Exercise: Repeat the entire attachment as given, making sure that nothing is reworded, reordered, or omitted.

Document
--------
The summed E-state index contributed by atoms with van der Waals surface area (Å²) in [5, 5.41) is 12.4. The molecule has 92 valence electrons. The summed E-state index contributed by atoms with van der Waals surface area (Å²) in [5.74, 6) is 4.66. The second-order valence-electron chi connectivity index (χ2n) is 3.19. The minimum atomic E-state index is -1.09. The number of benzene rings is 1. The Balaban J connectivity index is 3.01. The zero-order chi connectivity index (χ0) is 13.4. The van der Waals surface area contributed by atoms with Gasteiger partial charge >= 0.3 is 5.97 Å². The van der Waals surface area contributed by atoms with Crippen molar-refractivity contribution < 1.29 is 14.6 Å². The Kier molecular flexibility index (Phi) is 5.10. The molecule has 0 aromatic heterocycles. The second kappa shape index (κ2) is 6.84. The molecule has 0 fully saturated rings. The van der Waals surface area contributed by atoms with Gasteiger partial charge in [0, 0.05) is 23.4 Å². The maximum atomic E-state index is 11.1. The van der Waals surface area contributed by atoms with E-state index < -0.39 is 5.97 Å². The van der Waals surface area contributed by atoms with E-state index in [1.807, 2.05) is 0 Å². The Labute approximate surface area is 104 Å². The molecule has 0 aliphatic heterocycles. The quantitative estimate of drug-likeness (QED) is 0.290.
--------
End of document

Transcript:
The summed E-state index contributed by atoms with van der Waals surface area (Å²) in [5, 5.41) is 12.4. The molecule has 92 valence electrons. The summed E-state index contributed by atoms with van der Waals surface area (Å²) in [5.74, 6) is 4.66. The second-order valence-electron chi connectivity index (χ2n) is 3.19. The minimum atomic E-state index is -1.09. The number of benzene rings is 1. The Balaban J connectivity index is 3.01. The zero-order chi connectivity index (χ0) is 13.4. The van der Waals surface area contributed by atoms with Gasteiger partial charge >= 0.3 is 5.97 Å². The van der Waals surface area contributed by atoms with Crippen molar-refractivity contribution < 1.29 is 14.6 Å². The Kier molecular flexibility index (Phi) is 5.10. The molecule has 0 aromatic heterocycles. The second kappa shape index (κ2) is 6.84. The molecule has 0 fully saturated rings. The van der Waals surface area contributed by atoms with Gasteiger partial charge in [0, 0.05) is 23.4 Å². The maximum atomic E-state index is 11.1. The van der Waals surface area contributed by atoms with E-state index < -0.39 is 5.97 Å². The van der Waals surface area contributed by atoms with E-state index in [1.807, 2.05) is 0 Å². The Labute approximate surface area is 104 Å². The molecule has 0 aliphatic heterocycles. The quantitative estimate of drug-likeness (QED) is 0.290.